They claimed they were too injured to work on the railroad, and instead spent their free time playing golf and tennis.
Even more Long Island Railroad workers were charged today in connection with the potentially massive pension fraud scheme that is draining millions from the commuter railroad — and taxpayers’ wallets.
Ten former LIRR workers were arrested, all who lied about being disabled so they could receive disability benefits, said Manhattan U.S. Attorney Preet Bharara. The U.S. Attorney’s office led the investigation, joined by the FBI. The FBI started investigating after The New York Times wrote in 2008 about the suspiciously high rate of disability pensions for LIRR retirees.
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All 10 people — Brian Delgiorno, Philip Pulsonetti, Gregory Bianchini Franklin Plaia, Michael Stavola, Michael Dasaro, Karl Brittell, Kevin Nugent, Gary Supper, and Thomas Delalla — are LIRR retirees. Six of the men were arrested this morning on Long Island, and one was arrested in Florida today.
These new ten men join 11 people who were arrested last October in connection with the scheme, bringing the total number of people charged to 21.
The retirees all claimed they had been injured while working on the job, and got to collect an early disability, some receiving more than $100,000 a year. But they were then spotted later working out at the gym, and playing golf and tennis. One of the retirees was even bike a 400-mile race after he claimed he was in too much pain to work.
“The LIRR is a commuter railroad, not a gravy train,” said Bahara today.
Two doctors were also charged, as prosecutors say they knowingly falsely diagnosed the LIRR workers as disabled. Long Island orthopedist Peter Ajemian is accused of helping more than 700 LIRR workers get disability benefits. His office manager was also arrested. Another Long Island orthopedist, Peter Lesniewski, is accused of helping more than 200 LIRR employees receive benefits. LIRR employees were allowed to choose their own doctors for diagnoses, and even joked the system was so easy to trick they dubbed it “disability by appointment.”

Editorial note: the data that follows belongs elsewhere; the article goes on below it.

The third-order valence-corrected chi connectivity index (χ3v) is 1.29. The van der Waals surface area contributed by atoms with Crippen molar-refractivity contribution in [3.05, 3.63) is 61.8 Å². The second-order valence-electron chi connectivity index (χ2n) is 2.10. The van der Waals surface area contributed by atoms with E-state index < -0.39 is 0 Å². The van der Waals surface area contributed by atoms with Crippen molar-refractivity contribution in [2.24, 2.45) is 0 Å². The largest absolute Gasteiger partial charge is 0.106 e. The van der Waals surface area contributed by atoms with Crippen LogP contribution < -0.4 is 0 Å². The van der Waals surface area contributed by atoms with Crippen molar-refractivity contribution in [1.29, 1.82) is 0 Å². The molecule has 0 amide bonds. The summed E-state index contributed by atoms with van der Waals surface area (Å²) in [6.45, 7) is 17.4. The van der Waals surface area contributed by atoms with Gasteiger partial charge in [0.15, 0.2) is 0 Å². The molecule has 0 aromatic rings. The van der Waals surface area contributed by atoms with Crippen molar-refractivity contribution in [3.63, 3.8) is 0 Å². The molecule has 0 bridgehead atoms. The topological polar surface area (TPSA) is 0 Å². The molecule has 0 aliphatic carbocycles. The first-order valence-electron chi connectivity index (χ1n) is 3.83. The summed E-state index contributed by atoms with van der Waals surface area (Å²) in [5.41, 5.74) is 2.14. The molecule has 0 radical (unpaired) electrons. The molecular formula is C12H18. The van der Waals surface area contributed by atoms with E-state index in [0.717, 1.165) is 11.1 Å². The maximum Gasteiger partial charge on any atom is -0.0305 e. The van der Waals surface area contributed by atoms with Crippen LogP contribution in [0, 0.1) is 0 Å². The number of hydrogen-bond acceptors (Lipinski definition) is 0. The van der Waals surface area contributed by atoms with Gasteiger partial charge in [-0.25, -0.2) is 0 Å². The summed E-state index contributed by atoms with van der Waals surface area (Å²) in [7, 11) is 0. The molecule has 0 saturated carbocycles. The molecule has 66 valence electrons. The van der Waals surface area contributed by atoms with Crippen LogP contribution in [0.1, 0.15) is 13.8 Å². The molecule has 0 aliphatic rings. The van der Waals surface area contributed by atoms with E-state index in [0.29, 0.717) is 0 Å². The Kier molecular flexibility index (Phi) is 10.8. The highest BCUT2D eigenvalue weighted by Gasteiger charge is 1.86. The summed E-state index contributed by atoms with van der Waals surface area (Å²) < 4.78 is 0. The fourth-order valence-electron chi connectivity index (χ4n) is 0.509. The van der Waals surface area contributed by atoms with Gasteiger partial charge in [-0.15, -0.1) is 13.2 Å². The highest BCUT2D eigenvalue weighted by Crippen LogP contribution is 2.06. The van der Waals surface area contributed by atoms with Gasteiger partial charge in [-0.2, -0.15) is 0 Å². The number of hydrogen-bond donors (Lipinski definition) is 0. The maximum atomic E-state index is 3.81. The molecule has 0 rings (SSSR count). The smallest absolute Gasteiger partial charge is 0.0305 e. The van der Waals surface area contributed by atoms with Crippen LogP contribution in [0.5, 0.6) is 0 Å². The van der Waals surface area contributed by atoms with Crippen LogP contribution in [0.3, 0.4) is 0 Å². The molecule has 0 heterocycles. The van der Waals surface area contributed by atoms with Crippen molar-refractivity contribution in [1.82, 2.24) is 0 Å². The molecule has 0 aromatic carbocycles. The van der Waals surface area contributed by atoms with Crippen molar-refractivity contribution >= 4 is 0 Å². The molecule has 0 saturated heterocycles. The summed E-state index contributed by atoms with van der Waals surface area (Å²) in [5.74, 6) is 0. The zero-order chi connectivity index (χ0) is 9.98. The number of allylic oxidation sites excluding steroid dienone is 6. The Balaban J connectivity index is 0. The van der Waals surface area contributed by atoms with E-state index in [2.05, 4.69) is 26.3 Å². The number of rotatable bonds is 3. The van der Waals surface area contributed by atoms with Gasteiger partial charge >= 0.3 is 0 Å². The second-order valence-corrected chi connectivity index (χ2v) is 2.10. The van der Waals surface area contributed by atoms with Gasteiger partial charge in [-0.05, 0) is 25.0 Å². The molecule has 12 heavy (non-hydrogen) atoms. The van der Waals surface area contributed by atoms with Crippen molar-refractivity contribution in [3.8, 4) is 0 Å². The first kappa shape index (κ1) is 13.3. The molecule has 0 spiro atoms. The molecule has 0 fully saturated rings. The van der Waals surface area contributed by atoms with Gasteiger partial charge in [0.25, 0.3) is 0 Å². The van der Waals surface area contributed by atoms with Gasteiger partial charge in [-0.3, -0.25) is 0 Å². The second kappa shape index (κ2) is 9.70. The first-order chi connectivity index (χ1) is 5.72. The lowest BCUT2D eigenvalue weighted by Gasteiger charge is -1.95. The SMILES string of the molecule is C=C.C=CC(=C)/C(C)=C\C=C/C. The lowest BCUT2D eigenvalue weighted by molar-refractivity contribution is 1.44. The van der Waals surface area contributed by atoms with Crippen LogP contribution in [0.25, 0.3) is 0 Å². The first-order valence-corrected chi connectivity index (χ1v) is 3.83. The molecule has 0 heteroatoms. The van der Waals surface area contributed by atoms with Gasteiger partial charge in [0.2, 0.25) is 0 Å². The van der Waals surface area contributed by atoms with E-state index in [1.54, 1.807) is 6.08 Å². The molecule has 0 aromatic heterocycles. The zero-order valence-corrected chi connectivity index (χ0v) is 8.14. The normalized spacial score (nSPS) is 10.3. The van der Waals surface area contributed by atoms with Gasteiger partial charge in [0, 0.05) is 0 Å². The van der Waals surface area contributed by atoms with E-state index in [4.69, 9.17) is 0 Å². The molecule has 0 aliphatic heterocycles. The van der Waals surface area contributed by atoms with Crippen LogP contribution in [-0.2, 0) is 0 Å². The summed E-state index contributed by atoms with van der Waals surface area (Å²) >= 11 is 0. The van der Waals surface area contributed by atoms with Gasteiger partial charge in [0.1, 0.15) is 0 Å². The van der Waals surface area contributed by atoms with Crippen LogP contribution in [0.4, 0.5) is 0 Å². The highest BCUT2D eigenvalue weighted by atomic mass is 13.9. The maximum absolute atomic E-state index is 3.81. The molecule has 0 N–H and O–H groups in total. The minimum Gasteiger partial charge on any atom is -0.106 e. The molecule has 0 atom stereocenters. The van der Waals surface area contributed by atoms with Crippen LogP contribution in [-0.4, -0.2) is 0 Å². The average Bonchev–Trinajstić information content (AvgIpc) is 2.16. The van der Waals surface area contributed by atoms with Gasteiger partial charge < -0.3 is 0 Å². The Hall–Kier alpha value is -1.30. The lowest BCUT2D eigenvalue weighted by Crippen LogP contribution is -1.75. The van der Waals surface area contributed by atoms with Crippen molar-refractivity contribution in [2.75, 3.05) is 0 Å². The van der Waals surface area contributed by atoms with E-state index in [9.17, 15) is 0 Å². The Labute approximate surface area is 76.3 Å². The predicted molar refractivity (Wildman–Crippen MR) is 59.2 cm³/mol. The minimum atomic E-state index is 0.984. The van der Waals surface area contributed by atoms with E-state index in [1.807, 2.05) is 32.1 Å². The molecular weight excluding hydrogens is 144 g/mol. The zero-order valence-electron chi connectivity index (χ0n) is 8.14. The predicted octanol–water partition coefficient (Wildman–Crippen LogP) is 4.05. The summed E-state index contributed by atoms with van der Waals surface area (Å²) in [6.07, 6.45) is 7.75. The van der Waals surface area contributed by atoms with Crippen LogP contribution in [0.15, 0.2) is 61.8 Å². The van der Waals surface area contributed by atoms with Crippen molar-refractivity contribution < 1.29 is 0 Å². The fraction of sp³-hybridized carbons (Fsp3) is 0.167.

LIRR officials say the more than 20 people are inflating the railroad’s future pension costs by an estimated $1 billion.
Retire early like a king at the LIRR
The LIRR is the only commuter railroad in the United States that allows railroad employees to retire at the relatively young age of 50, if they have been working there for at least 20 years. But still some workers try to take advantage of the generous system: A study by the General Accounting Office last year showed that LIRR workers received disability pensions at a rate 12 times higher than workers at any other railroad. Other studies showed that for years, more than 90 percent of LIRR workers who requested a disability received one. Between 2004 and 2008, nearly 870 LIRR workers between ages 50 and 55 were granted a disability pension.
Asking those guilty to 'fess up
Authorities say these 21 people arrested are only the tip of the iceberg in the scheme, and suspect there are hundreds of other workers who are similarly ripping off the LIRR.
The widening of the fraud caused officials to try and take action. Bharara and LIRR president Helena Williams announced today they are asking former LIRR workers who pulled the same stunt to voluntarily come forward. In return, the U.S. Attorney’s Office will agree not to criminally prosecute or file a civil suit against them.
And FBI assistant director Janice Fedarcyk gave this ominous warning: “This is not an idle threat. If you are culpable in this fraud, the voluntary disclosure program is certainly a better choice than crossing your fingers and hoping we don’t find you.”